Thirded, fourthed, whatever number we’re up to. My mom stayed with my dad longer than she wanted to – and insisted that I stay in contact with him, have visitation, etc. – because *her* parents had divorced, and she didn’t want me to grow up fatherless like she had.

      But “a father” in the abstract isn’t the same as a *good* or even baseline adequate father. Mine certainly wasn’t, and Rebound, it sounds awfully likely that your ex won’t be either. Keeping an abusive father in the picture for the sake of family togetherness does no one any favors.

  11. PregnantGuy said:

    Thank you so much for the answer to Rebound. I’m in a very similar situation now, a few days overdue with my baby and I just had to call the police to have my baby’s mother (we’re both trans) removed from the house because of the mental abuse and eventually death threats she was putting us through.
    I’m doing most of the things you recommend already and a few other things, it’s just nice to get the same advice from here as I love this site and the commenters. And I don’t feel so alone.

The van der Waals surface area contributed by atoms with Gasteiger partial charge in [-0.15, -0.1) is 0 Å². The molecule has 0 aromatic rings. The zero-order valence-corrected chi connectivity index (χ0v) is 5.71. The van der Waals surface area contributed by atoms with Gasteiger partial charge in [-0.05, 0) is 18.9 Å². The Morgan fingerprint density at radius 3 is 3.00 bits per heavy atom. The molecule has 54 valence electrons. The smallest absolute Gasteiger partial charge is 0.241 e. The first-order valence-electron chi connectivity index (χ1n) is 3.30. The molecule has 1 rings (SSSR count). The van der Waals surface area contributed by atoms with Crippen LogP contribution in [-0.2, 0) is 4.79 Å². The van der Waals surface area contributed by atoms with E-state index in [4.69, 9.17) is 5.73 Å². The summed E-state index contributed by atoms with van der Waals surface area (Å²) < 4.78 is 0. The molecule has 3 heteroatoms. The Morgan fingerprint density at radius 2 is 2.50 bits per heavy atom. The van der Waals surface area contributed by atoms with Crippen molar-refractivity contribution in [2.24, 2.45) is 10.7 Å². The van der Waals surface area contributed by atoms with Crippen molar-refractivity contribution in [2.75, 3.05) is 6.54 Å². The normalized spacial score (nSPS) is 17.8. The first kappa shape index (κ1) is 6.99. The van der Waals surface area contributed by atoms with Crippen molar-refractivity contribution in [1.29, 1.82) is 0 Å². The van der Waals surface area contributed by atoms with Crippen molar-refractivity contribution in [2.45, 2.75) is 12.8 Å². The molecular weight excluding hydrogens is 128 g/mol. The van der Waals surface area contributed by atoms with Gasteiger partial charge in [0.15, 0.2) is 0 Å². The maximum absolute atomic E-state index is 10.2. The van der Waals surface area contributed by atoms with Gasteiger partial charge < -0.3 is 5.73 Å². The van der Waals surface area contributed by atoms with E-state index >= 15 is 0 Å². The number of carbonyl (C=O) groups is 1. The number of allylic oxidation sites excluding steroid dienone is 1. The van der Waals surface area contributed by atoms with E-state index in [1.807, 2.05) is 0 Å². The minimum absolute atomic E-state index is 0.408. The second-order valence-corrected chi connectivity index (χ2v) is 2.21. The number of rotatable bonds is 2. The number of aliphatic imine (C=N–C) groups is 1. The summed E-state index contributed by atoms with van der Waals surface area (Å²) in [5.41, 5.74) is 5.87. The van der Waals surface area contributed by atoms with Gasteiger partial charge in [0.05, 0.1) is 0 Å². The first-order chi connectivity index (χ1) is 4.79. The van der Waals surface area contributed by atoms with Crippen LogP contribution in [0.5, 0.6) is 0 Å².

• ashbet said:

      I am so sorry — that had to be incredibly difficult.

      You did the right thing in taking care of yourself and your child. I am sending you tons of good vibes and Jedi hugs, if desired.

      LW #826, I got full legal custody of my daughter when her father and I divorced during her infancy.

      He was not in any way equipped to care for a child at the time (unsafe living situation, major anger-management issues.)

      I wanted her father to be a part of her life (he didn’t have as many issues and the track record of your ex, though), so I provided supervised visitation where I did the driving and was in control of the situation, and would leave if he got loud/angry/hostile/nasty.

      Over time, he grew up, and his behavior and emotional state improved.

      My daughter is now an adult, and has a good relationship with her Dad — but I think it was crucial that I had custody and could have ended the visits if he got angry/abusive/threatening.

      I am seriously worried that your ex-partner, from your description, really probably shouldn’t have contact with your child (and definitely not custody.)

      I’m sharing this story to say that getting full legal custody doesn’t necessarily mean that you HAVE to cut the other parent out forever — but it keeps your options open, and allows you to make decisions to protect your child and yourself.

      Getting custody doesn’t mean that you *have* to decide one way or the other, right now — but it will allow you to be safe while you are doing your best to parent your new baby.

      And, yes — I strongly suggest contacting a local abuse organization — you may be entitled to free legal representation.